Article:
Reviews in Time & Space: Earthshock

For my second Doctor Who review (Whoview? I quite like the sound of that...) I've chosen my favourite 5th Doctor (as portrayed by Peter Davison) story, one that proves that the Doctor's plans dont always go perfectly and the lifestyle he and his companions lead does often come at a loss, the grand return of the Cybermen....1982's Earthshock.

Set in 2565, the story sees the Doctor and his companions arriving in the middle of an investigation into the murder of a team of scientists in a complex of caves. They are being murdered by androids (who look strikingly similar to the Rassilon robots who would later appear in The Five Doctors), working for the Cybermen. Their plan is to destroy Earth to prevent the signing of a treaty of galactic powers against the Cyberrace. While their original plan of blowing up the Earth with a bomb fails, they then attempt to use a freighter to crash into the Earth, destroying all life upon it. However with the Doctor and moreso Adric's meddling the freighter travels back in time, turning out to be what killed the dinosaurs (a mystery discussed earlier on in the story). The Cybermen are defeated, however the Doctor has not won. Adric was still onboard the ship when it crashed into prehistoric Earth...

The story has some great moments, from the Cybermen discussing their past defeats at the Doctor's hands (along with specific clips) to the Doctor arguing with the CyberLeader about how emotions and the little things are what make up life. The story also makes great use of the 4 part story format, with the Cybermen not being revealed until the end of the first episode (which makes for a great cliffhanger, and in the days before the internet when it was easier to avoid spoilers that probably came as a great suprise), and the Doctor not actually realising who's behind it all until the 3rd part. The idea of the freighter travelling back in time to the age of the dinosaurs I think is an excellent idea and is executed very well. However my one issue with the story is the reasoning behind the Cybermen wanting to destroy Earth. A war against the Cyberrace? Really? And if they're such a threat how come the Earth people onboard the freighter don't realise who they are straight away? I thought that seemed very odd and anticlimatic.

The newly designed 1980s Cybermen look fantastic, much better than the Invasion-rehash ones that appeared in Tom Baker's 1975 story Revenge of the Cybermen. This design would be used until the very end of classic Who. Another trend that continued was the use of David Bank's superb CyberLeader, along with his very Mr Burn's-esque "Excellent!" catchphrase. My one point of criticism would be that sometimes these Cybermen's voices come across as being emotional, which is not a good sign for apparently emotionless beings. You can definitely hear anger and desperation in their voices at times. The voices even sound somewhat melodic at times, which is a bit odd but when I think about it harks back to The Tenth Planet era Cybermen too.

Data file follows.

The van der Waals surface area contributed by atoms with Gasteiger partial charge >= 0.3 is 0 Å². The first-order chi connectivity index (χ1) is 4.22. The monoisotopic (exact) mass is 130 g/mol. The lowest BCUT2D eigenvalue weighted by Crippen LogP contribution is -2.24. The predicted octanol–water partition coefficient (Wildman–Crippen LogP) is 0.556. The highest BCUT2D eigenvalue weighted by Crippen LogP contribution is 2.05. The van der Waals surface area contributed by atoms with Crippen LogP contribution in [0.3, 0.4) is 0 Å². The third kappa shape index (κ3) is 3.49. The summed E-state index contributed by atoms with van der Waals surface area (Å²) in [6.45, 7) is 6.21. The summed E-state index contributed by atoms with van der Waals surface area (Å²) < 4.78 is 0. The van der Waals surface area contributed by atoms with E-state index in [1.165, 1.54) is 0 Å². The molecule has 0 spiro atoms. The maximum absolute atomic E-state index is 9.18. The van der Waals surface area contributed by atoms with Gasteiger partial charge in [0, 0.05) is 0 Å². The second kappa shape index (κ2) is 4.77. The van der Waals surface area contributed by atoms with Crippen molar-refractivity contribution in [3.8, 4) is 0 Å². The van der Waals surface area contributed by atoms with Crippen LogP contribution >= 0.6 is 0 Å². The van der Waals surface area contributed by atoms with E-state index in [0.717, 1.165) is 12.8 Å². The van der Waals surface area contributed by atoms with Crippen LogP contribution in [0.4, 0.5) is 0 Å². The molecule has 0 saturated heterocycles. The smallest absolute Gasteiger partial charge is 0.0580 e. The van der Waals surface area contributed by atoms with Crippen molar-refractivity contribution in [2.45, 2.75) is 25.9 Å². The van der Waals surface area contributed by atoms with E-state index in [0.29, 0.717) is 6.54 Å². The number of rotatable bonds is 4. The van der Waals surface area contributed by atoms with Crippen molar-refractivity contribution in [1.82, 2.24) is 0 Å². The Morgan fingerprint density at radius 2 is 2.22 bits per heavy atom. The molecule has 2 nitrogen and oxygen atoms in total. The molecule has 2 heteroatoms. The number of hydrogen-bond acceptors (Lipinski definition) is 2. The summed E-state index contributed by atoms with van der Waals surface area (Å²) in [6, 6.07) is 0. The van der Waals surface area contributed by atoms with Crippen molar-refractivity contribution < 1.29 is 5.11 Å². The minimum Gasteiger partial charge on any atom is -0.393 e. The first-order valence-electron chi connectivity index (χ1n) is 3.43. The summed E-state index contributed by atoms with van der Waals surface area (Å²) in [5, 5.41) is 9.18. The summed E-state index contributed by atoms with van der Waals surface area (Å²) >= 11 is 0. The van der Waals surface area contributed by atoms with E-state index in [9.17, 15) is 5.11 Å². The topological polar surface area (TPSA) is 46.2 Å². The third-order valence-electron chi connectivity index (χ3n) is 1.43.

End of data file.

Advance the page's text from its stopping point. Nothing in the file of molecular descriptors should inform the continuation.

The story, as was the case with alot of the 1980s Who episodes, contains quite alot of references to older stories, whether it be just a few stories back with the E-space trilogy and Logopolis, or even some of the earliest Cybermen outings The Tenth Planet and Tomb of the Cybermen. If you know alot about the Doctor Who mythos and continuity, this is quite nice to hear. However, relying too heavily on previous continuity is one of the factors which led to Who's downfall in 1989 and this is certainly an early example of it. Having not seen every Doctor Who episode there are some instances where even I don't know what exactly they are referencing.

But perhaps the most important issue to cover in this review is the death of Adric (played by Matthew Waterhouse). Having willingly chosen to stay on board and attempt to solve the logic codes that the Cybermen locked the controls of the freighter with, tragic as it may be I found it somewhat hard to feel sad at his death. While it is true that had the damaged Cyberman not destroyed said controls he might of been able to solve it, but hey...clearly curiousity killed the Adric. Besides, Adric didn't die here anyway, but I'll cover that a little later on. I can't say I was ever a huge Adric fan to begin with anyway, he ranks pretty high up in my worst companion list along with the extremely plain Nyssa (played by Sarah Sutton), who also appears in this episode and does absolutely nothing.

In conclusion despite its flaws, this is a fine Doctor Who story, easily makes my top 10 and as a Cyberman story is second only to the magnificent Tomb of the Cybermen. Unlike Remembrance of the Daleks (which I reviewed earlier) this is a little easier to grasp as a standalone story due to the brief history lessons certain characters give at certain points in the story. And with the tragic nature of the ending, it certainly dispels the notion that Doctor Who is just a happy, carefree sci-fi show with some scary monsters. Sometimes there are indeed consequences. I recommend Earthshock to both people getting into the classic series and old-school Who fans alike (although if you're the latter you've most likely seen it already!).